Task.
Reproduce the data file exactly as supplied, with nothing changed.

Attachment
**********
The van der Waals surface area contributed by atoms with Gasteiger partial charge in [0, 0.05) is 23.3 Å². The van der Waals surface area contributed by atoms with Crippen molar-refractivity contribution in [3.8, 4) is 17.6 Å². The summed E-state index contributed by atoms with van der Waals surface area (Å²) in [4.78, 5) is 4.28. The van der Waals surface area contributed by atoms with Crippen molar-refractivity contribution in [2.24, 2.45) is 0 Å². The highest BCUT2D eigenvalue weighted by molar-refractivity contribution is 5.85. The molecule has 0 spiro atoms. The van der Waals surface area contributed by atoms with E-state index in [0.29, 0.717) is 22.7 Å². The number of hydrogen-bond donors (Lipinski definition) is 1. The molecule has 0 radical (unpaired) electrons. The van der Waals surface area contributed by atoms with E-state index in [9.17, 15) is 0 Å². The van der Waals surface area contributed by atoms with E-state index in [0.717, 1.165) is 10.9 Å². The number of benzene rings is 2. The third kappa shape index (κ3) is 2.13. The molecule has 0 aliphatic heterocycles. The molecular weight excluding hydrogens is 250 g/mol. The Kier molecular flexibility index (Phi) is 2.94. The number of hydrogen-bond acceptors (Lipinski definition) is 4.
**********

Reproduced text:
The van der Waals surface area contributed by atoms with Gasteiger partial charge in [0, 0.05) is 23.3 Å². The van der Waals surface area contributed by atoms with Crippen molar-refractivity contribution in [3.8, 4) is 17.6 Å². The summed E-state index contributed by atoms with van der Waals surface area (Å²) in [4.78, 5) is 4.28. The van der Waals surface area contributed by atoms with Crippen molar-refractivity contribution in [2.24, 2.45) is 0 Å². The highest BCUT2D eigenvalue weighted by molar-refractivity contribution is 5.85. The molecule has 0 spiro atoms. The van der Waals surface area contributed by atoms with E-state index in [0.29, 0.717) is 22.7 Å². The number of hydrogen-bond donors (Lipinski definition) is 1. The molecule has 0 radical (unpaired) electrons. The van der Waals surface area contributed by atoms with E-state index in [9.17, 15) is 0 Å². The van der Waals surface area contributed by atoms with E-state index in [0.717, 1.165) is 10.9 Å². The number of benzene rings is 2. The third kappa shape index (κ3) is 2.13. The molecule has 0 aliphatic heterocycles. The molecular weight excluding hydrogens is 250 g/mol. The Kier molecular flexibility index (Phi) is 2.94. The number of hydrogen-bond acceptors (Lipinski definition) is 4.